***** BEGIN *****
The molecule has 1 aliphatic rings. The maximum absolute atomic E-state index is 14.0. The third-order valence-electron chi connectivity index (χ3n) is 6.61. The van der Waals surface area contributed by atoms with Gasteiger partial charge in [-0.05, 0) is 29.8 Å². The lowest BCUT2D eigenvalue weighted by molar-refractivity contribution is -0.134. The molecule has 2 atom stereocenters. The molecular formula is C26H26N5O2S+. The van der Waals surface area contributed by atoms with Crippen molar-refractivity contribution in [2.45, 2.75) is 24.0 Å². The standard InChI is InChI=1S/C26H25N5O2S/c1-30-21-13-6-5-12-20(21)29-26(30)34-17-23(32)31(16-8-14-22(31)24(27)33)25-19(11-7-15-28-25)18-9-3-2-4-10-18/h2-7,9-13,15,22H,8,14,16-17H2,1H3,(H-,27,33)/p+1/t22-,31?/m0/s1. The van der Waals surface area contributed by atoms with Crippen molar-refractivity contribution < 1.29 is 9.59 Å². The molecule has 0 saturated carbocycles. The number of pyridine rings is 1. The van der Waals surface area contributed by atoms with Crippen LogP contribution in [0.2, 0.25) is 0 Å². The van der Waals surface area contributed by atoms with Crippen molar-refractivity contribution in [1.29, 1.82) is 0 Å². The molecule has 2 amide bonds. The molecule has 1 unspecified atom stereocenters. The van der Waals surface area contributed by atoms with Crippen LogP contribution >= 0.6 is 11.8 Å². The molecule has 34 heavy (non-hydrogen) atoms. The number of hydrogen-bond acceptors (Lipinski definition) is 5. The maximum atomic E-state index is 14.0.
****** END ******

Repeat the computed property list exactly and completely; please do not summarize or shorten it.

The molecule has 1 aliphatic rings. The maximum absolute atomic E-state index is 14.0. The third-order valence-electron chi connectivity index (χ3n) is 6.61. The van der Waals surface area contributed by atoms with Gasteiger partial charge in [-0.05, 0) is 29.8 Å². The lowest BCUT2D eigenvalue weighted by molar-refractivity contribution is -0.134. The molecule has 2 atom stereocenters. The molecular formula is C26H26N5O2S+. The van der Waals surface area contributed by atoms with Crippen molar-refractivity contribution in [2.45, 2.75) is 24.0 Å². The standard InChI is InChI=1S/C26H25N5O2S/c1-30-21-13-6-5-12-20(21)29-26(30)34-17-23(32)31(16-8-14-22(31)24(27)33)25-19(11-7-15-28-25)18-9-3-2-4-10-18/h2-7,9-13,15,22H,8,14,16-17H2,1H3,(H-,27,33)/p+1/t22-,31?/m0/s1. The van der Waals surface area contributed by atoms with Crippen molar-refractivity contribution < 1.29 is 9.59 Å². The molecule has 0 saturated carbocycles. The number of pyridine rings is 1. The van der Waals surface area contributed by atoms with Crippen LogP contribution in [0.2, 0.25) is 0 Å². The van der Waals surface area contributed by atoms with Crippen molar-refractivity contribution in [1.29, 1.82) is 0 Å². The molecule has 2 amide bonds. The molecule has 1 unspecified atom stereocenters. The van der Waals surface area contributed by atoms with Crippen LogP contribution >= 0.6 is 11.8 Å². The molecule has 34 heavy (non-hydrogen) atoms. The number of hydrogen-bond acceptors (Lipinski definition) is 5. The maximum atomic E-state index is 14.0.